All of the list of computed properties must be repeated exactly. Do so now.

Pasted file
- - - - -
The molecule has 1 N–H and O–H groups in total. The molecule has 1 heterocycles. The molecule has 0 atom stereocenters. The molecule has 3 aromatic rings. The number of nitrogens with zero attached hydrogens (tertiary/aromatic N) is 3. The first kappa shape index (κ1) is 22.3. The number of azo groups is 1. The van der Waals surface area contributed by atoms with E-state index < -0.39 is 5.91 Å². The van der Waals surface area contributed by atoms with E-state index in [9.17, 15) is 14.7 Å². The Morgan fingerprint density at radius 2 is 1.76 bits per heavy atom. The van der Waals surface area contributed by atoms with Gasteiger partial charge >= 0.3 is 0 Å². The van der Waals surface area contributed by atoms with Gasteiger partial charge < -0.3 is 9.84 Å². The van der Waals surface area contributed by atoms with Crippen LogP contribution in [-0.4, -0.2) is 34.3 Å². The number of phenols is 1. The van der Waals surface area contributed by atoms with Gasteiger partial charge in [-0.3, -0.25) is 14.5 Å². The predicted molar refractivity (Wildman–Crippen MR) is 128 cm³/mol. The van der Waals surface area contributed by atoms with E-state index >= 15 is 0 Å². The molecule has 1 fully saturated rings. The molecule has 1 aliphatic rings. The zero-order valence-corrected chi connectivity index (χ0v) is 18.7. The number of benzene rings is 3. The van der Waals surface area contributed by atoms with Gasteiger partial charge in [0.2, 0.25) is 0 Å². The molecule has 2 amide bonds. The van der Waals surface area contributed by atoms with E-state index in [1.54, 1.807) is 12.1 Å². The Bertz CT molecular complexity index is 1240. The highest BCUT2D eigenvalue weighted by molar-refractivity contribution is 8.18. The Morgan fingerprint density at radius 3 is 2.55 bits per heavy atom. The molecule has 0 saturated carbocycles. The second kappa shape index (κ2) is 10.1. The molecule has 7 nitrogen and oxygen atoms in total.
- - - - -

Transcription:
The molecule has 1 N–H and O–H groups in total. The molecule has 1 heterocycles. The molecule has 0 atom stereocenters. The molecule has 3 aromatic rings. The number of nitrogens with zero attached hydrogens (tertiary/aromatic N) is 3. The first kappa shape index (κ1) is 22.3. The number of azo groups is 1. The van der Waals surface area contributed by atoms with E-state index < -0.39 is 5.91 Å². The van der Waals surface area contributed by atoms with E-state index in [9.17, 15) is 14.7 Å². The Morgan fingerprint density at radius 2 is 1.76 bits per heavy atom. The van der Waals surface area contributed by atoms with Gasteiger partial charge >= 0.3 is 0 Å². The van der Waals surface area contributed by atoms with Gasteiger partial charge < -0.3 is 9.84 Å². The van der Waals surface area contributed by atoms with Crippen LogP contribution in [-0.4, -0.2) is 34.3 Å². The number of phenols is 1. The van der Waals surface area contributed by atoms with Gasteiger partial charge in [-0.3, -0.25) is 14.5 Å². The predicted molar refractivity (Wildman–Crippen MR) is 128 cm³/mol. The van der Waals surface area contributed by atoms with E-state index >= 15 is 0 Å². The molecule has 1 fully saturated rings. The molecule has 1 aliphatic rings. The zero-order valence-corrected chi connectivity index (χ0v) is 18.7. The number of benzene rings is 3. The van der Waals surface area contributed by atoms with Gasteiger partial charge in [0.2, 0.25) is 0 Å². The molecule has 2 amide bonds. The van der Waals surface area contributed by atoms with E-state index in [1.54, 1.807) is 12.1 Å². The Bertz CT molecular complexity index is 1240. The highest BCUT2D eigenvalue weighted by molar-refractivity contribution is 8.18. The Morgan fingerprint density at radius 3 is 2.55 bits per heavy atom. The molecule has 0 saturated carbocycles. The second kappa shape index (κ2) is 10.1. The molecule has 7 nitrogen and oxygen atoms in total.